In an interview with The Guardian, Mrs. Thorne added:
"On the first Saturday Larkhall had a game and me and his brother told him the score and he opened his eyes. I know studies have shown that they can hear you and me and his brother truly believe he heard us. It was brilliant to see, because he absolutely loves his football and is so dedicated to Larkhall Athletic.”
Who says sports can’t heal all wounds?


Thorne (fourth from the bottom right) in Larkhall’s team photo. Image via WAATP

Trecker’s Travels, Day Nine: Bobbing and Weaving


Photo: Jamie Trecker / FOX Soccer

By: Jamie Trecker

AMSTERDAM – In what is becoming a habit on my travels, I’ve ended up in a strange place. I’m parked in a houseboat along one of the main canals in this city.

‘Why, Trecker?’ you ask? Well, it seemed like a good idea at the time. Other “good” ideas of mine have included: traveling from Berlin to Warsaw on a Soviet-era sleeper train; going to El Salvador at the tail end of the guerra sucia; and visiting Scotland in July. It has been argued, frequently and loudly by my partner, that my travel plans suffer from too much whimsy.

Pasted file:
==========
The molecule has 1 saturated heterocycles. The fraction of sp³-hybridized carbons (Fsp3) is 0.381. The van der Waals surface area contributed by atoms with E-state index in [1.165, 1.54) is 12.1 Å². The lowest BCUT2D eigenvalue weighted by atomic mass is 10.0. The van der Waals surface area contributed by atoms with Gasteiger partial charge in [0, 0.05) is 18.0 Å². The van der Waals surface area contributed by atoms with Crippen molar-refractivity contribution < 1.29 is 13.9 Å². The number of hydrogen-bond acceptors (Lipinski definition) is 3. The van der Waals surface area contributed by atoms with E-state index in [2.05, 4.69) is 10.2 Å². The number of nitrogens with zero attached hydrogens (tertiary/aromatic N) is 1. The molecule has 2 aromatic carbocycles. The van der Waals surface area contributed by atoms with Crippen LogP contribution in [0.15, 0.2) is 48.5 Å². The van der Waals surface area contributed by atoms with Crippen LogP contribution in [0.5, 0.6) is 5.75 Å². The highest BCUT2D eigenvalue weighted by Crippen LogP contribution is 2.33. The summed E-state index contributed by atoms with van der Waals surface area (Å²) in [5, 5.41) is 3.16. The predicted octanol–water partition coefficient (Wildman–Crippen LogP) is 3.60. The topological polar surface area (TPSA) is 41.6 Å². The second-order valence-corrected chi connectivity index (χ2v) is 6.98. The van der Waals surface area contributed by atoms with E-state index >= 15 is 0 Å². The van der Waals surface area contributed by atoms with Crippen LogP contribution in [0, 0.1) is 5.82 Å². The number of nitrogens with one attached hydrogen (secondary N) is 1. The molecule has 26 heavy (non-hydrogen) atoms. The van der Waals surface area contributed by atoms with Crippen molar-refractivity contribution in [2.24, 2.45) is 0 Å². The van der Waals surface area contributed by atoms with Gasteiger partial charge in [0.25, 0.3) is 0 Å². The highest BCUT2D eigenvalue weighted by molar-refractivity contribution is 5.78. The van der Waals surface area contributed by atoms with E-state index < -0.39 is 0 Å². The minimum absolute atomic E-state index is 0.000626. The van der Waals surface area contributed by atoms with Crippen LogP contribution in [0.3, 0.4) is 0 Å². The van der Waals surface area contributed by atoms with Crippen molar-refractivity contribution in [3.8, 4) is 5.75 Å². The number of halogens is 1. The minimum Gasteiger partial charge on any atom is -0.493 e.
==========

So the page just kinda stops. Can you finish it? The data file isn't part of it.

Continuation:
However, I am happy to report that despite bobbing about on the Ringvaart van der Harlemmermeerpolder, that this is hardly the worst decision I’ve ever made. I’ve got a windmill to the left of me, a pumping station to the right and water out my front door. It’s quite peaceful. There are rabbits and ducks about. People row past and wave. One could get used to this.